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Dallas County reached a Covid-19 vaccine milestone on Friday. Over 300,000 total vaccines have now been administered in our community, inching us one step closer to herd immunity.
Herd immunity occurs when enough people in a community are protected, making it hard for a virus to spread from person to person. People may become immune from natural infection or vaccination. Nearly 38% of eligible people in Dallas county have received at least one dose of the Covid-19 vaccine.
Scientists do not know exactly what percent of the population must be vaccinated to achieve herd immunity. Most experts believe the number to be around 70%. Catching Covid-19 offers some natural protection, but scientific studies have shown that vaccination is a safer way to achieve immunity than from a natural infection. Scientists do not know how long the protection lasts or how effective natural immunity is against the growing number of Covid variants.
The CDC states, "the risk of severe illness and death from COVID-19 far outweighs any benefits of natural immunity."
Dallas County Health and Human Services (DCHHS) reported updated case counts on April 9. Dallas County has confirmed a cumulative total of 253,668 Covid-19 cases. A total of 3,687 Dallas County residents have lost their lives due to COVID-19.
Dallas is closely monitoring the level of the SARS-CoV-2 variant B.1.1.7, which has become the dominant variant in multiple states. B.1.1.7 is more contagious and more dangerous.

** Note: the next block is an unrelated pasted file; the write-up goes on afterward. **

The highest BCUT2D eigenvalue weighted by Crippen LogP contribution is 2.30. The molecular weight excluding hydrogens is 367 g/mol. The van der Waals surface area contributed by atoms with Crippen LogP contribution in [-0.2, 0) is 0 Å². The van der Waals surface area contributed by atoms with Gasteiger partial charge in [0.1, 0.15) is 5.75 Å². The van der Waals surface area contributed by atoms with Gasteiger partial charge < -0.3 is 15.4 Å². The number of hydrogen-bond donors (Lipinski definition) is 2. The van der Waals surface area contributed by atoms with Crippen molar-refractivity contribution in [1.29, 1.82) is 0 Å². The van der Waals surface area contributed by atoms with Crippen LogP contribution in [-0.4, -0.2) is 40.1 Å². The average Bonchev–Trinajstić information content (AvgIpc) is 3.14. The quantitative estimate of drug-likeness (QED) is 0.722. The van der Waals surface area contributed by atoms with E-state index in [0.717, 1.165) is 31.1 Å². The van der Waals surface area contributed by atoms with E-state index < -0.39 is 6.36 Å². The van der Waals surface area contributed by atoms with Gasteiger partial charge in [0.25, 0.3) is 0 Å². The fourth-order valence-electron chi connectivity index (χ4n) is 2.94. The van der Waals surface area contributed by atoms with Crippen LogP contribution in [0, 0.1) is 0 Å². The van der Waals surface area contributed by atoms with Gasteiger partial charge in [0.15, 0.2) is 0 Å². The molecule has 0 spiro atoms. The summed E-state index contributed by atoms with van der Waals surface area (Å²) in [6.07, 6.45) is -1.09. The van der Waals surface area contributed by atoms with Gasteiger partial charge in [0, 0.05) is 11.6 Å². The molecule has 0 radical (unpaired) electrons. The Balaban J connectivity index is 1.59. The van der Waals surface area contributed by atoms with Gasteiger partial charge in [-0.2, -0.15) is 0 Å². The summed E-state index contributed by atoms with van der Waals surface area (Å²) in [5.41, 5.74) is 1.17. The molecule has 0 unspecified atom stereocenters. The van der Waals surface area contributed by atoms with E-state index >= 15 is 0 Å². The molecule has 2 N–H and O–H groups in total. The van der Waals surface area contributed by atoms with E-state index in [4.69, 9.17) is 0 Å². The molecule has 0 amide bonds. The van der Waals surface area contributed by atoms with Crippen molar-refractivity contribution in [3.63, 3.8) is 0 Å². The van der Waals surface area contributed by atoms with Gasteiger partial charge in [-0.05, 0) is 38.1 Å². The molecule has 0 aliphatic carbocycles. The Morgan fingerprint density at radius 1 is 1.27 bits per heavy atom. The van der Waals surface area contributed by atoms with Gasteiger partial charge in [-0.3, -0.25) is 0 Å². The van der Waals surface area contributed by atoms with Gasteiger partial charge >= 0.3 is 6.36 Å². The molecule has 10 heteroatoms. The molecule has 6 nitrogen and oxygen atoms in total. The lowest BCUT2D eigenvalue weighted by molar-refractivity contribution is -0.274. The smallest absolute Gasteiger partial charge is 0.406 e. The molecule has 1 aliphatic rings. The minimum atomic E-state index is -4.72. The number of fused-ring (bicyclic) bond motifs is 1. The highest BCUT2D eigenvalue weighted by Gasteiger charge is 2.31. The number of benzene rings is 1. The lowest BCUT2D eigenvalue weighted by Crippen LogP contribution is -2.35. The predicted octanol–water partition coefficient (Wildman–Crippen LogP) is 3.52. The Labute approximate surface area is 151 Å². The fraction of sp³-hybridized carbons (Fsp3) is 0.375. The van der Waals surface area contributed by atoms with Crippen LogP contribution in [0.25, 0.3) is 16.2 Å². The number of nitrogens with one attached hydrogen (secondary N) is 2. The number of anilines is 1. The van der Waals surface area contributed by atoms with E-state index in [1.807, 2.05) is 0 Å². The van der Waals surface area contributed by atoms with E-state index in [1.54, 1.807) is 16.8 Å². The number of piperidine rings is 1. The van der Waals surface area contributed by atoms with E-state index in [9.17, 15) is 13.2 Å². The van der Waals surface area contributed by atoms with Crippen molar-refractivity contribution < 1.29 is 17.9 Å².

Dallas County Judge Clay Jenkins continues to encourage all eligible citizens to get vaccinated. Jenkins announced a new program to improve Covid-19 vaccine access for our city's most vulnerable population. Many older adults cannot get to a vaccine site physically. People 85 and older are at the highest risk for severe illness and death from COVID-19.
Dallas County Health Services (DCHHS) is partnering with the Office of Emergency Management to offer the Covid-19 vaccine to homebound residents. DCHHS will work with the Dallas Fire-Rescue Department to directly bring the Janssen/Johnson and Johnson vaccine to people's homes. Dallas county will work with The Visiting Nurse Association (VNA), a local nonprofit community-based health care entity offering homebound care to local seniors since 1934.
Dallas continues to work to improve the equitable distribution of the Covid-19 vaccine. The Fair Park vaccine hub provides vaccines to thousands of people per day, but vaccines' highest rate continues to go to people from wealthy zip codes. DCHHS continues its efforts to reach areas of the county with the highest number of cases and help people overcome vaccine hesitancy.
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In more good news, Pfizer officially submitted a request for eligibility expansion emergency use authorization of the Pfizer-BioNTech COVID-19 vaccine for those aged 12-15 years on April 9. Pfizer's phase 3 clinical trial results showed the Pfizer-BioNTech COVID-19 vaccine was 100% effective and generated a high antibody response in children aged 12–15.
This report is excellent news for adolescents who are ready to get back to everyday life.Infection rates in children have been low during the pandemic, but the rise of variants such as B.1.1.7 is changing the way we view Covid-19 in kids. A youth sports outbreak in Minneapolis was a wake-up call to public health experts.
Children are often asymptomatic carriers but can pass the infection on to parents, teachers, and grandparents. The expansion of vaccine eligibility to children age 12-15 will help us reduce the asymptomatic spread of Covid-19 and move us closer to herd immunity.
There are three FDA-approved vaccines for Covid-19. The Moderna and Janssen vaccines are approved for those 18 years old and up. The Pfizer vaccine is approved starting at age 16.
All three vaccines are highly effective in preventing death.
Dallas country residents can register for the vaccine here.